Judicial Assignment Made in AT&T-Time Warner Merger Appeal

Two judges appointed by Democrats and one appointed by a Republican will hear an appeal the government says "will shape the future of the media and telecommunications industries for years to come."
Andrew Burton/Getty Images; Ben Hider/Getty Images

The three appellate judges who will get first crack in the antitrust case over the AT&T-Time Warner merger will be Judith Rogers, David Sentelle and Robert Wilkins. The three will hear arguments a month from now on Dec. 6.

The Justice Department is seeking to overturn a June 12 decision by U.S. District Court Richard Leon that the merger won't lessen competition. Government lawyers contend that Leon ignored economic logic when coming to the conclusion there wasn't enough evidence presented at trial to support the allegation that AT&T's acquisition would increase Time Warner’s bargaining leverage when negotiating with AT&T’s rival distributors. The government says this will raise programming costs. According to an appellate brief, "The outcome of this appeal will shape the future of the media and telecommunications industries for years to come by setting the standard for determining whether industry participants will be permitted to merge into vertically integrated firms that control valuable programming content as well as the means of distributing that content to consumers."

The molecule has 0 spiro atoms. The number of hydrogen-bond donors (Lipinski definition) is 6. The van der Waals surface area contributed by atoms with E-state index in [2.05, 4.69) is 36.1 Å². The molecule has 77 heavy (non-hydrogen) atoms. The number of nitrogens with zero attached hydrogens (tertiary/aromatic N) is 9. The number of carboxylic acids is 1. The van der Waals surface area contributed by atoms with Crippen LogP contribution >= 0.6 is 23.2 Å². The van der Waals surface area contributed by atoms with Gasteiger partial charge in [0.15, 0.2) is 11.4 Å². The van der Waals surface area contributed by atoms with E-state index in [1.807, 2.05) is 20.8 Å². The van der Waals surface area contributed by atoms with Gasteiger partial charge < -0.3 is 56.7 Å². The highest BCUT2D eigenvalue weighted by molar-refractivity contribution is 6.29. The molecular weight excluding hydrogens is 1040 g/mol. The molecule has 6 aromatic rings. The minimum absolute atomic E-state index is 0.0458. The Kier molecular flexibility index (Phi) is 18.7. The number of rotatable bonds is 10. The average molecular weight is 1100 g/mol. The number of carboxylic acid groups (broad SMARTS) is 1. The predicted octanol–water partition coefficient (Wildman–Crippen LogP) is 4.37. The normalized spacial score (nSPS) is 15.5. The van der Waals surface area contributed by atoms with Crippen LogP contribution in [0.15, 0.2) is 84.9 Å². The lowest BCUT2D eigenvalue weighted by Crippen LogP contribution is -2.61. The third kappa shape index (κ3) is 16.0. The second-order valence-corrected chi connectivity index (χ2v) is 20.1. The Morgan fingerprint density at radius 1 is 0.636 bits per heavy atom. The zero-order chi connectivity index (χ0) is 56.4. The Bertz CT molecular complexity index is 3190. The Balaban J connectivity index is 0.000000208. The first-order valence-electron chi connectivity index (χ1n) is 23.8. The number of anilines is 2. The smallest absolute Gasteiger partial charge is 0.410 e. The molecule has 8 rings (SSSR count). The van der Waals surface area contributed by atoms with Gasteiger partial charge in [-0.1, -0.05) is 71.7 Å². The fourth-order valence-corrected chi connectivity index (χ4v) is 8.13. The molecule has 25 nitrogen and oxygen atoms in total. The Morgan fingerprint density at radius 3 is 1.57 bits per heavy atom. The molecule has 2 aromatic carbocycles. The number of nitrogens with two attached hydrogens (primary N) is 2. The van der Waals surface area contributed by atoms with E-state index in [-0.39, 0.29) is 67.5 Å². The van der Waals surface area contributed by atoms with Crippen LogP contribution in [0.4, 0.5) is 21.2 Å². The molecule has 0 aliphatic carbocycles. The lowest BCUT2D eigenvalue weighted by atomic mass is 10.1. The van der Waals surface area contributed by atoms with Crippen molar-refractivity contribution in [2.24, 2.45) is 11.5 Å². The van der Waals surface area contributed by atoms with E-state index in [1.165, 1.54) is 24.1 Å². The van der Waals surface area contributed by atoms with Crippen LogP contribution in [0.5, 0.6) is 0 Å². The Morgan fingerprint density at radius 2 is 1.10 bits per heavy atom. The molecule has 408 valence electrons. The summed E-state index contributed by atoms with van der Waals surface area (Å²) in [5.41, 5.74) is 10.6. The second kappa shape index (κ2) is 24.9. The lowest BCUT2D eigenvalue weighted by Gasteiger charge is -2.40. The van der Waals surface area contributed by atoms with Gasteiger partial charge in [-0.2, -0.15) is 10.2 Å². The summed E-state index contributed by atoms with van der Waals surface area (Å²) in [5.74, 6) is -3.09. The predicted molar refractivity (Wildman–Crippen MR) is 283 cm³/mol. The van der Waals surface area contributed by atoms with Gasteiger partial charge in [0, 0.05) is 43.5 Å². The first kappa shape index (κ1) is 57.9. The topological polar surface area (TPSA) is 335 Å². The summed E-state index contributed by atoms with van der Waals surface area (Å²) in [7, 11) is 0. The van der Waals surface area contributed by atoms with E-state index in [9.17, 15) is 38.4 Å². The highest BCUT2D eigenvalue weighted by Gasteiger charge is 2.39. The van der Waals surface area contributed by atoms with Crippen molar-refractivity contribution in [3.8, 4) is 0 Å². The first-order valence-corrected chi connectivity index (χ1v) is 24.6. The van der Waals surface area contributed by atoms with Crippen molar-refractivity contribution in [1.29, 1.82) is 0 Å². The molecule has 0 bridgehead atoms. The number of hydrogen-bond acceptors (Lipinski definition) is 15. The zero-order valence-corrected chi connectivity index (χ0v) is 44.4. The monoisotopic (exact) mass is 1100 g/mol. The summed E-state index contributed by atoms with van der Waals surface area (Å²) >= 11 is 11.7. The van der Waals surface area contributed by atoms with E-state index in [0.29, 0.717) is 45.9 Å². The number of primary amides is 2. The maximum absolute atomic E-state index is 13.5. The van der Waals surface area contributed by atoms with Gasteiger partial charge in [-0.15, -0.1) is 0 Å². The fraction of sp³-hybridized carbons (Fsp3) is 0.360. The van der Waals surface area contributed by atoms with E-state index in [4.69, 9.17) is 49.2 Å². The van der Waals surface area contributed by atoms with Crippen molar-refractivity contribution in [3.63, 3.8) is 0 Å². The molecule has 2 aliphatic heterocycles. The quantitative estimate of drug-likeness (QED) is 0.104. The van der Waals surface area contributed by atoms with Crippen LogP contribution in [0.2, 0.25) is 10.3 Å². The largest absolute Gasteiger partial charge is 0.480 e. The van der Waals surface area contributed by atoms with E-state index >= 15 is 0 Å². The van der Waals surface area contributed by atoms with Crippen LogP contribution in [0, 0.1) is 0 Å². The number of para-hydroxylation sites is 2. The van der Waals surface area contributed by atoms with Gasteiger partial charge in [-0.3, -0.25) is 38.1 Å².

If political affiliation matters, the Justice Department may have some renewed hopes, because while Leon was appointed by a Republican, the appellate panel will be dominated by two Democratic appointees.

Rogers was nominated to the bench in 1994 by Bill Clinton. Wilkins was nominated to the bench in 2014 by Barack Obama. Sentelle assumed his appellate seat in 1987 under Ronald Reagan (where he succeeded Antonin Scalia).

Then again, Rogers was on the panel that in 2001 partially overturned the antitrust finding against Microsoft after the government prevailed at the trial level with its contention about the monopolization of computer software.